What I admire about The Other City, an admittedly difficult and plotless novel more interested in image than story, is how much it is on the side of every animal, plant and thing. The Other City made me think of Francis Ponge’s many prose poems dedicated to things such as “The Oyster,” “The Crate,” “The Pebble,” “The Radio,” and “The Frog.” In “The Pleasures of the Door” Ponge writes about the “happiness of seizing one of these tall barriers to a room by the porcelain knob of its belly” and the satisfaction of hearing “the click of the powerful, well-oiled latch.” This satisfaction is not to be taken for granted, though; nor is it universally known. He writes, “Kings never touch doors. They’re not familiar with this happiness.” For Ajvaz the encounter with things is potentially more ecstatic and more dangerous than it is for Ponge, but there is a similar sympathy for the inanimate. Ajvaz grants a great degree of agency to things. He gestures to a world of things thinging near us, upon us, against us, independent of our knowledge. Like Nietzsche who argued that we cannot see or understand things-in-themselves, that there is no absolute knowledge or mastery of a thing, Ajvaz reminds us how little we see or know of the world around us.
Of course, anything can begin to seem strange if you are in a particular frame of mind. One night when I woke briefly at four in the morning and caught sight of the spines of my books lined up in their bookcases I was spooked by the thought of all the writers who were in the room with me while I slept. I was overwhelmed by thought of so much language keeping quiet in my space. Suddenly, the books seemed alive and the very idea of a book was bizarre, almost mystical. In a less intense way, I have found myself marveling that each ordinary thing in my apartment – my stapler, my desk, my lamp, the electrical power strip– was conceived, designed and constructed and that it somehow found its way into a particular arrangement in my home. And then there’s the African stone egg that is either under my pillow or under my bed. I love the egg though I don’t really know what it is. Who made it and what is it for?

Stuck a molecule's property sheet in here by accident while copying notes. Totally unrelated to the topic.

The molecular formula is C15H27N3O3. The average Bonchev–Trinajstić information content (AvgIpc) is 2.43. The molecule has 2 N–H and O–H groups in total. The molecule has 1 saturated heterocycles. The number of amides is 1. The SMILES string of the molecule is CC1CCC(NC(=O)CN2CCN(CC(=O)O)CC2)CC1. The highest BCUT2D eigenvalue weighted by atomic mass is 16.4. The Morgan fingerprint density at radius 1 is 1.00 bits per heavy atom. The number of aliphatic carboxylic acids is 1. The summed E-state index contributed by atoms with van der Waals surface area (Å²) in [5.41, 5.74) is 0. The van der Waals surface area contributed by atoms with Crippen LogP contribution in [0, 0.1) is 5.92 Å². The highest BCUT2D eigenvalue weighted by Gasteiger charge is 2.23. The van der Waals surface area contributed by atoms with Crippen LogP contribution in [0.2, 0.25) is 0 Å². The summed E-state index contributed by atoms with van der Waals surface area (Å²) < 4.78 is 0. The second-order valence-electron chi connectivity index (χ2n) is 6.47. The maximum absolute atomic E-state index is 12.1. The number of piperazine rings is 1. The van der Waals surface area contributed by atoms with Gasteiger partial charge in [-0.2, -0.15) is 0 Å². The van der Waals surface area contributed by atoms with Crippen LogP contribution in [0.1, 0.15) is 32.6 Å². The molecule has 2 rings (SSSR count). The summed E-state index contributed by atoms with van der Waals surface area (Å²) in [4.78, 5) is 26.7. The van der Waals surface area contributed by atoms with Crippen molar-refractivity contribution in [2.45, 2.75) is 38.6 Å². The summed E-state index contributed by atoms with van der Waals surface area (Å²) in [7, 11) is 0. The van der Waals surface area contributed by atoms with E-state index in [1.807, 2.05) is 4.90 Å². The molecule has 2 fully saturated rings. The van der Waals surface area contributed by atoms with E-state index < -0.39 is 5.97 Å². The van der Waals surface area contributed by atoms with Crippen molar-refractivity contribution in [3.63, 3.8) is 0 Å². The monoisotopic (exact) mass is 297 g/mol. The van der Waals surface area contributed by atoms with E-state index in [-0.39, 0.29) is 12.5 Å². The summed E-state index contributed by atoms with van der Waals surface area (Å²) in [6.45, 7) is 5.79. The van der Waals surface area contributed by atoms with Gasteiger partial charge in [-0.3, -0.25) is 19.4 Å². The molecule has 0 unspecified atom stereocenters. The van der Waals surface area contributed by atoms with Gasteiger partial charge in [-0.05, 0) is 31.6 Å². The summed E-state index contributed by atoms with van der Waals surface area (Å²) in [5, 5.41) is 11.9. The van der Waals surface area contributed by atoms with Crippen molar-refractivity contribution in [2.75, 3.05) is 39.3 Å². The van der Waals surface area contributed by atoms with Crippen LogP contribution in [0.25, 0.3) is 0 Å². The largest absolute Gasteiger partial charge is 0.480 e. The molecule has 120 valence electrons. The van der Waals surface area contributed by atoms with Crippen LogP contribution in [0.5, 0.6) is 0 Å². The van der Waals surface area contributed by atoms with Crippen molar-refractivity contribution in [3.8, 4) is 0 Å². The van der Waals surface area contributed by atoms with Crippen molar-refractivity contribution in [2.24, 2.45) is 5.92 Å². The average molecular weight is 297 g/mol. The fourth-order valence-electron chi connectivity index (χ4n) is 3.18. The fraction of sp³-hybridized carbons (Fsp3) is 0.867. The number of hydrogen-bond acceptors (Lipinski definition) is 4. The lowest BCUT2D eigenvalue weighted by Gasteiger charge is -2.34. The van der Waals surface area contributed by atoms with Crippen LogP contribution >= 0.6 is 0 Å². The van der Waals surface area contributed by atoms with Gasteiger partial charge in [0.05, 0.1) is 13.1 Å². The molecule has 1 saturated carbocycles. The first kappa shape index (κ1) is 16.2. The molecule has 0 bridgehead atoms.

In Marguerite Duras’ novel The Little Horses of Tarquinia an Italian grocer tells his customers, “No salt. It is a long time since I have understood with salt . . . Shoe polish, me? It is a long time since I have understood with shoe polish.” Duras’ novel is not a book about things, and in the context of the book it’s possible that this odd moment of dialogue is meant to indicate a problem in understanding between the Italian grocer and his French customers. It’s not clear. Leaving aside the context of the novel, the strange locution of “understanding with” something is nevertheless striking. To understand something suggests the possibility of mastering it. To “understand with” something is to be in a more uncertain field of relation to a thing, open to discovery. It’s cold outside. I’m staying in. I may begin the search for the stone egg. I might turn to Google to learn what it is. But I might need to look under the bed to understand with it.